I also made a foray into NG26K to the south and at the top of Ben Geary I found Salix herbacea (Dwarf Willow), new to NG26 and infected with Rhytisma salicinum (Willow Tarspot).


Rhytisma salicinum on Ben Geary

Additionally, some leaves had clearly been browsed by something small:

salix herb grazed

Salix herbacea grazed

There were masses of Twin-Spot Carpet moths but most pleasing was a Common Lizard making use of the only piece of litter I saw to warm up:


Common Lizard

It had clearly regrown its tail at some point.

I did quite well for invertebrate and fungus records, but nothing of great rarity.

Strath Mòr

July 12, 2018

Strath Mòr runs from Luib in the north to near Torrin in the south and contains lochs and marsh with interesting species. The highlight of my recent visit was a single flowering Hammarbya paludosa (Bog Orchid), the first record for NG52 since 1976.


Nor for the first time, I failed to find any Eriocaulon aquaticum (Pipewort) in Loch na Sguabaidh. My predecessor also failed to find it. The source of the records is the 1989 NCC Freshwater Loch Survey and I suspect rosettes of Isoetes lacustris (Quillwort) may have been mistaken for it. Either that, or a small population was there and has been lost.


Isoetes lacustris in Loch na Sguabaidh

Also, Schoenoplectus lacustris (Common Club-rush) is not to be found at “Abhainn an t-Sratha Mhoir, 1km length above NG562249” as reported in 1990. Again I have tried before and so did my predecessor. However, small colonies are missable – the only known Raasay site is a few chewed stems that were overlooked until 2000.

There were several sites for Utricularia stygia (Nordic Bladderwort). A single plant had flowered though was a little past is prime:

Utricularia stygia Strath Mor

Utricularia stygia (Nordic Bladderwort)

Otherwise….. lots of smuts on Star Sedge, various dragons and damsels, too many green-eyed Deerflies, a Brown China-mark moth and lots of toads.

Ruadh Stac

June 10, 2018

Yesterday I set off for Ruadh Stac as it sits in a tetrad with no post-1999 records. It is a tetrad that I intend to cover in two parts – the high part, Ruadh Stac itself, from the east and the low part from either the north (Sligachan) or the south (Camasunary). Most pre-2000 records appear to come from the lower area.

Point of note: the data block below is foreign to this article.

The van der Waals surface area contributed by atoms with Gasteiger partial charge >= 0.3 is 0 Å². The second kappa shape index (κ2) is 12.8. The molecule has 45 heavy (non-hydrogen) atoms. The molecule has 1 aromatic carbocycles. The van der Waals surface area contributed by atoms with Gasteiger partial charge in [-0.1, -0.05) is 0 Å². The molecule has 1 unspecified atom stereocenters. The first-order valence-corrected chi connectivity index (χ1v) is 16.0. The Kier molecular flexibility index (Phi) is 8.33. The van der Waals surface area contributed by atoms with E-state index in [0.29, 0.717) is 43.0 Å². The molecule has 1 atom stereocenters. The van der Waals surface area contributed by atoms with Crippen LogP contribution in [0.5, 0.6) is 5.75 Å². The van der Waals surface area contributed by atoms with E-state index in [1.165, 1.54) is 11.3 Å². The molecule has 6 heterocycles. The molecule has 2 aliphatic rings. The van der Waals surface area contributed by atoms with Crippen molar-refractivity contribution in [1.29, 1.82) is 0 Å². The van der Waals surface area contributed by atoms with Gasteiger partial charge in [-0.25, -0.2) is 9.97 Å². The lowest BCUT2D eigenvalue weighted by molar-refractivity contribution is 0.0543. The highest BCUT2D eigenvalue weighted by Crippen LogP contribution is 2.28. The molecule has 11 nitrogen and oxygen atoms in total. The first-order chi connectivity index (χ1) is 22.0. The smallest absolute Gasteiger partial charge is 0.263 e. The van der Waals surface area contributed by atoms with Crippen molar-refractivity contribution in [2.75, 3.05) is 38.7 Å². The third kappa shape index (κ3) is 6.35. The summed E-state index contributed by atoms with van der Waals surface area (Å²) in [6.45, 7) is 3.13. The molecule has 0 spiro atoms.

I walked up the Abhainn Ceann Loch Ainort and then the Allt Coire na Seilg and climbed out of the corry rather higher up Garbh-bheinn than I had originally intended – but the plants were of course changing as I got higher and I wanted to add what I could to this tetrad whilst passing through.


Oxyria digyna

Some of the Arabidopsis petraea (Northern Rock-cress) had light purple petals which is not unknown but not frequent on Skye:

Arabidopsis petraea (Northern Rock-cress)

Arabidopsis petraea (Northern Rock-cress)

Despite being at nearly 600m I resisted the temptation to carry on to the top at 808m and descended to 330m in order to head up Ruadh Stac at 493m. The views were great in all directions, if slightly hazy.


Lochan Dubha and the Black Cuillin

I watched a Golden-ringed Dragonfly take a Large Red Damselfly in mid-flight and carry it off. The LRDF had been in cop so all in all not a great result for any of them except the GRDF.

Couple of random critters:

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SNG in Dunvegan Woods

April 15, 2018

Skye Nature Group walked the Two Churches Walk at Dunvegan on Wednesday. We recorded various invertebrates – molluscs, insects, arachnids, myriapods – plus some birds, a frog plus many tadpoles and of course I made plant lists.

Gerris costae

The pondskater Gerris costae       Image S. Gibson

The route took us through two tetrads and we added 15 taxa to the northern one, NG24P, and 44 to the less well recorded southern one, NG24N.

The woods have various planted shrubs such as Olearia macrodonta (New Zealand Holly) and Griselinia littoralis (New Zealand Broadleaf), the latter making the first record in the wild in VC104.

Griselinia littoralis

Griselinia littoralis